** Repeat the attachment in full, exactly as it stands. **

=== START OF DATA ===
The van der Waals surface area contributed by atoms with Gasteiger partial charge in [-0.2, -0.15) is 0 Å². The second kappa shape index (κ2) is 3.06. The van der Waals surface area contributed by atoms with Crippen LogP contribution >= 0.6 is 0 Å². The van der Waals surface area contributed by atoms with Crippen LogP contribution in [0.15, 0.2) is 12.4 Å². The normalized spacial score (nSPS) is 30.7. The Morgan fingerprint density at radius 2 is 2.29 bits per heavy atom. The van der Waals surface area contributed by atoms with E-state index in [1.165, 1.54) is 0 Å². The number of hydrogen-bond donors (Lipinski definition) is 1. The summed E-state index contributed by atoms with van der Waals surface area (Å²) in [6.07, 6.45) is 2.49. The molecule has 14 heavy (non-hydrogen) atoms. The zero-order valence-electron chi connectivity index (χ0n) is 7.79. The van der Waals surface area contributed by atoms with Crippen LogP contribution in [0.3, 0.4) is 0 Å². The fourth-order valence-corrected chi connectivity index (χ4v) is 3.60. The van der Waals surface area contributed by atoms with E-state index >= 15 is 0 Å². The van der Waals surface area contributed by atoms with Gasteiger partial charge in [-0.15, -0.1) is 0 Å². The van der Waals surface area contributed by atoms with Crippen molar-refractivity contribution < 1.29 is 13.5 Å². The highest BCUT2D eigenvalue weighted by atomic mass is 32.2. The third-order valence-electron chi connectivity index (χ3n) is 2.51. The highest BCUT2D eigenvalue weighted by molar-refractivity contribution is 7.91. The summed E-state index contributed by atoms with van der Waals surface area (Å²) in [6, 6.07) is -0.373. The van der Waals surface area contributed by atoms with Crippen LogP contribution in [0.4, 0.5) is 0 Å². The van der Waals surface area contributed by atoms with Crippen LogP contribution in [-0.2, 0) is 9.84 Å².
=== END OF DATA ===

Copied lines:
The van der Waals surface area contributed by atoms with Gasteiger partial charge in [-0.2, -0.15) is 0 Å². The second kappa shape index (κ2) is 3.06. The van der Waals surface area contributed by atoms with Crippen LogP contribution >= 0.6 is 0 Å². The van der Waals surface area contributed by atoms with Crippen LogP contribution in [0.15, 0.2) is 12.4 Å². The normalized spacial score (nSPS) is 30.7. The Morgan fingerprint density at radius 2 is 2.29 bits per heavy atom. The van der Waals surface area contributed by atoms with E-state index in [1.165, 1.54) is 0 Å². The number of hydrogen-bond donors (Lipinski definition) is 1. The summed E-state index contributed by atoms with van der Waals surface area (Å²) in [6.07, 6.45) is 2.49. The molecule has 14 heavy (non-hydrogen) atoms. The zero-order valence-electron chi connectivity index (χ0n) is 7.79. The van der Waals surface area contributed by atoms with Crippen LogP contribution in [0.3, 0.4) is 0 Å². The fourth-order valence-corrected chi connectivity index (χ4v) is 3.60. The van der Waals surface area contributed by atoms with E-state index >= 15 is 0 Å². The van der Waals surface area contributed by atoms with Gasteiger partial charge in [-0.15, -0.1) is 0 Å². The van der Waals surface area contributed by atoms with Crippen molar-refractivity contribution < 1.29 is 13.5 Å². The highest BCUT2D eigenvalue weighted by atomic mass is 32.2. The third-order valence-electron chi connectivity index (χ3n) is 2.51. The highest BCUT2D eigenvalue weighted by molar-refractivity contribution is 7.91. The summed E-state index contributed by atoms with van der Waals surface area (Å²) in [6, 6.07) is -0.373. The van der Waals surface area contributed by atoms with Crippen LogP contribution in [0.4, 0.5) is 0 Å². The van der Waals surface area contributed by atoms with Crippen LogP contribution in [-0.2, 0) is 9.84 Å².